We've updated our Privacy Policy to make it clearer how we use your personal data.

We use cookies to provide you with a better experience. You can read our Cookie Policy here.

Advertisement
Adocia Reports Positive Phase II Clinical Results for the Treatment of Diabetic Foot Ulcer
News

Adocia Reports Positive Phase II Clinical Results for the Treatment of Diabetic Foot Ulcer

Adocia Reports Positive Phase II Clinical Results for the Treatment of Diabetic Foot Ulcer
News

Adocia Reports Positive Phase II Clinical Results for the Treatment of Diabetic Foot Ulcer

Read time:
 

Want a FREE PDF version of This News Story?

Complete the form below and we will email you a PDF version of "Adocia Reports Positive Phase II Clinical Results for the Treatment of Diabetic Foot Ulcer"

First Name*
Last Name*
Email Address*
Country*
Company Type*
Job Function*
Would you like to receive further email communication from Technology Networks?

Technology Networks Ltd. needs the contact information you provide to us to contact you about our products and services. You may unsubscribe from these communications at any time. For information on how to unsubscribe, as well as our privacy practices and commitment to protecting your privacy, check out our Privacy Policy

Adocia has announced positive results from its Phase II clinical trial evaluating the safety and efficacy of BioChaperone® combined with PDGF-BB for the treatment of diabetic foot ulcer.

This product has been compared with Regranex®, a commercially available hydrogel of PDGF-BB (HealthPoint, initially launched by Johnson & Johnson).

The multicentric trial has enrolled 192 patients in four groups consisting in the application of one of the three doses of BioChaperone PDGF-BB (14.5, 43.75 and 87.5 micrograms of PDGF-BB per square cm and per week) and Regranex® (43.5 micrograms per square cm and per week).

BioChaperone PDGF-BB treatments were administered once every two days whereas Regranex® was administered once a day, in compliance with the trial protocol that was approved by both US and European regulatory agencies.

The trial was not blinded due to the obvious difference in the medications, a spray for BioChaperone PDGF-BB and a gel for Regranex®. Treatments lasted 20 weeks or until complete healing.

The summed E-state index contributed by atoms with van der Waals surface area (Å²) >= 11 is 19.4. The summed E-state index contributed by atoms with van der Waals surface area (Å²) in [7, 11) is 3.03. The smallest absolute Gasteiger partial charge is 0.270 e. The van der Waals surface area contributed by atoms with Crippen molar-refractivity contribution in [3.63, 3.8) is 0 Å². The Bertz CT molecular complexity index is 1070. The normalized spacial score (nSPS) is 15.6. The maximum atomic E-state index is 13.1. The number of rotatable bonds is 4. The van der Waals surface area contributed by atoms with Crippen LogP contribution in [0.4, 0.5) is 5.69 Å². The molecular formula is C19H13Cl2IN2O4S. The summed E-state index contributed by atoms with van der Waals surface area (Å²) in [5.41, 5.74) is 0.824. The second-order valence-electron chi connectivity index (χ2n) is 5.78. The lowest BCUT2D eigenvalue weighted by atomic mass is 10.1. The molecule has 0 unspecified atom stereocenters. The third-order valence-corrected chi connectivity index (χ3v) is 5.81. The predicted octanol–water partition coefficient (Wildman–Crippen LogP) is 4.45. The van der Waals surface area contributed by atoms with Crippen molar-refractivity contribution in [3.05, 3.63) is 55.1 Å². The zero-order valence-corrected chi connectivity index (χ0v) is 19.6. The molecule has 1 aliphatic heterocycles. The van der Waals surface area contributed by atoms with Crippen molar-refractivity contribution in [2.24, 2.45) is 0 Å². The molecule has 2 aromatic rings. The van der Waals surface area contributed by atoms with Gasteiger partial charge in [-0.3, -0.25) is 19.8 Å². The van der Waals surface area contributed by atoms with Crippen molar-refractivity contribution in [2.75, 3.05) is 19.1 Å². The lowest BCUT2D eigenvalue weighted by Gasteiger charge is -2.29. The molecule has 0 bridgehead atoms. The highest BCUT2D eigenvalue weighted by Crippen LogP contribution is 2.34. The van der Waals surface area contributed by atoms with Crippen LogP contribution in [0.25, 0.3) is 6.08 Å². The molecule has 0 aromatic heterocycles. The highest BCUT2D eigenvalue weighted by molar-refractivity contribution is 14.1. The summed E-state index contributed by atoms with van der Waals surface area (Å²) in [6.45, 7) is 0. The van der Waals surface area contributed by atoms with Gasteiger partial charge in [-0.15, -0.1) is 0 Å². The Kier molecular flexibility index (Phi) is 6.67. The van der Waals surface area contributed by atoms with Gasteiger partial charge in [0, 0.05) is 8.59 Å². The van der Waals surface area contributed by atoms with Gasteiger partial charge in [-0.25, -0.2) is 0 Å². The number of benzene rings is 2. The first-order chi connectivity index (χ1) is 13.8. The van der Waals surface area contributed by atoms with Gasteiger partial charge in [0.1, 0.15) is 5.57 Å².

The objective of the study was to establish the non-inferiority of BioChaperone PDGF BB compared to Regranex®.

Analysis of negative side effects, collected through the intent-to-treat (ITT) population of 192 patients did not identify any serious side effect related to the treatment.

These safety results indicate that BioChaperone PDGF-BB is well tolerated and safe at the three doses tested, for treatment periods up to 20 weeks.

The primary endpoint was the percentage of complete wound closure at 20 weeks. The rates of complete wound closure are all superior or equal to 66 per cent after 20 weeks, therefore proving success on non-inferiority criteria for the three tested PDGF-BB doses.

One of the most promising results is the 80 per cent rate of complete wound closure at 20 weeks obtained with the dose of BioChaperone containing one-third of the Regranex® equivalent of PDGF-BB dose and with only one application every two days.

For the three tested doses, secondary efficacy endpoints, i.e. the percentage of complete wound closure at ten weeks, the time to achieve complete wound closure (expressed by Kaplan-Meier median) and the percentage of reduction in wound area are all considered as non-inferior compared to Regranex®.

“We were very pleased to conduct this clinical study on this attractive product which showed undisputed efficacy,” said Dr. Arun Bal (Mumbai), principal investigator of the study.

Dr. Bal continued, “The simplicity of use of the spray as well as the frequency of application once every two days had a very positive impact on patient compliance and was very well received among patients.”

“The results obtained with one-third of the dose of PDGF-BB with the BioChaperone PDGF-BB spray pave the way for a cost-effective treatment in this disease affecting ten million people worldwide,” said Dr Gérard Soula, chairman & CEO of Adocia. “Cost of treatment is a key issue not only in emerging countries but also in the western countries.”

These clinical results will be presented in major scientific congresses on wound healing, at the European Wound Management Association in Vienna, Austria, on May 23-25, 2012 and at the World Union of Wound Healing Societies in Yokohama, Japan on September 2-6, 2012.

“We are now actively preparing a phase III trial which could be launched in the fourth quarter of 2012 in India and two phase III clinical trials in the United States and in Europe planned for the second half of 2013,” said Dr Olivier Soula, VP R&D director of Adocia. “The Indian study should be the last step before marketing the product in emerging countries.”

Advertisement